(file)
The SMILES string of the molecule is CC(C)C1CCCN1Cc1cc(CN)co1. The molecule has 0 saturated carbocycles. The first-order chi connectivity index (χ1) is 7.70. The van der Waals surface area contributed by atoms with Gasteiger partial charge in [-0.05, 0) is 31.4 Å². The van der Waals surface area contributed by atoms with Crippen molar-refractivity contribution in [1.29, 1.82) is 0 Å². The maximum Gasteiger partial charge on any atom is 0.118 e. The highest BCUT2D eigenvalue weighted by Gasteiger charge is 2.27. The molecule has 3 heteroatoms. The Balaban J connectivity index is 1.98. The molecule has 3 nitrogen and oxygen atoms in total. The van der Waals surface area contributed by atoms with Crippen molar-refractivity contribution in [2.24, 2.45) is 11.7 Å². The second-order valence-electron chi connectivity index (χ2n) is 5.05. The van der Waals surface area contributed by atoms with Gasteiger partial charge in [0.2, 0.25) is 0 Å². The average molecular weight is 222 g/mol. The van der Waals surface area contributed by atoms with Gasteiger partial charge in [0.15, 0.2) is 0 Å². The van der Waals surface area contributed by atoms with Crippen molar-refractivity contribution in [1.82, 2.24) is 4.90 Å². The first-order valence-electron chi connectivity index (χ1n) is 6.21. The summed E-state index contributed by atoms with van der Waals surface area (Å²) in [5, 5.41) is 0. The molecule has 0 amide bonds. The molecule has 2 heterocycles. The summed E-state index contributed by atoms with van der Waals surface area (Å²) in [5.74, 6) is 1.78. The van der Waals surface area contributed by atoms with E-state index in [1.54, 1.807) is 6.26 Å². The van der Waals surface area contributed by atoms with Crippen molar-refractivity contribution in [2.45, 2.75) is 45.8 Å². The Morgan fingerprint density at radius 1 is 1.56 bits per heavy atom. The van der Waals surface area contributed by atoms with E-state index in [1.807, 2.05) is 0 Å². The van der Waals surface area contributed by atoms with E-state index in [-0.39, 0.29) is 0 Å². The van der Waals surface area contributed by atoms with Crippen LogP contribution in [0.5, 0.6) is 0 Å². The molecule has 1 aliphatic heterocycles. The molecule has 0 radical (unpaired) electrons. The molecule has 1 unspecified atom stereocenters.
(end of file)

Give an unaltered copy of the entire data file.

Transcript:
The SMILES string of the molecule is CC(C)C1CCCN1Cc1cc(CN)co1. The molecule has 0 saturated carbocycles. The first-order chi connectivity index (χ1) is 7.70. The van der Waals surface area contributed by atoms with Gasteiger partial charge in [-0.05, 0) is 31.4 Å². The van der Waals surface area contributed by atoms with Crippen molar-refractivity contribution in [1.29, 1.82) is 0 Å². The maximum Gasteiger partial charge on any atom is 0.118 e. The highest BCUT2D eigenvalue weighted by Gasteiger charge is 2.27. The molecule has 3 heteroatoms. The Balaban J connectivity index is 1.98. The molecule has 3 nitrogen and oxygen atoms in total. The van der Waals surface area contributed by atoms with Crippen molar-refractivity contribution in [2.24, 2.45) is 11.7 Å². The second-order valence-electron chi connectivity index (χ2n) is 5.05. The van der Waals surface area contributed by atoms with Gasteiger partial charge in [0.2, 0.25) is 0 Å². The average molecular weight is 222 g/mol. The van der Waals surface area contributed by atoms with Gasteiger partial charge in [0.15, 0.2) is 0 Å². The van der Waals surface area contributed by atoms with Crippen molar-refractivity contribution in [1.82, 2.24) is 4.90 Å². The first-order valence-electron chi connectivity index (χ1n) is 6.21. The summed E-state index contributed by atoms with van der Waals surface area (Å²) in [5, 5.41) is 0. The molecule has 0 amide bonds. The molecule has 2 heterocycles. The summed E-state index contributed by atoms with van der Waals surface area (Å²) in [5.74, 6) is 1.78. The van der Waals surface area contributed by atoms with E-state index in [1.54, 1.807) is 6.26 Å². The van der Waals surface area contributed by atoms with Crippen molar-refractivity contribution in [2.45, 2.75) is 45.8 Å². The Morgan fingerprint density at radius 1 is 1.56 bits per heavy atom. The van der Waals surface area contributed by atoms with E-state index in [1.807, 2.05) is 0 Å². The van der Waals surface area contributed by atoms with E-state index in [-0.39, 0.29) is 0 Å². The van der Waals surface area contributed by atoms with Crippen LogP contribution in [0.5, 0.6) is 0 Å². The molecule has 1 aliphatic heterocycles. The molecule has 0 radical (unpaired) electrons. The molecule has 1 unspecified atom stereocenters.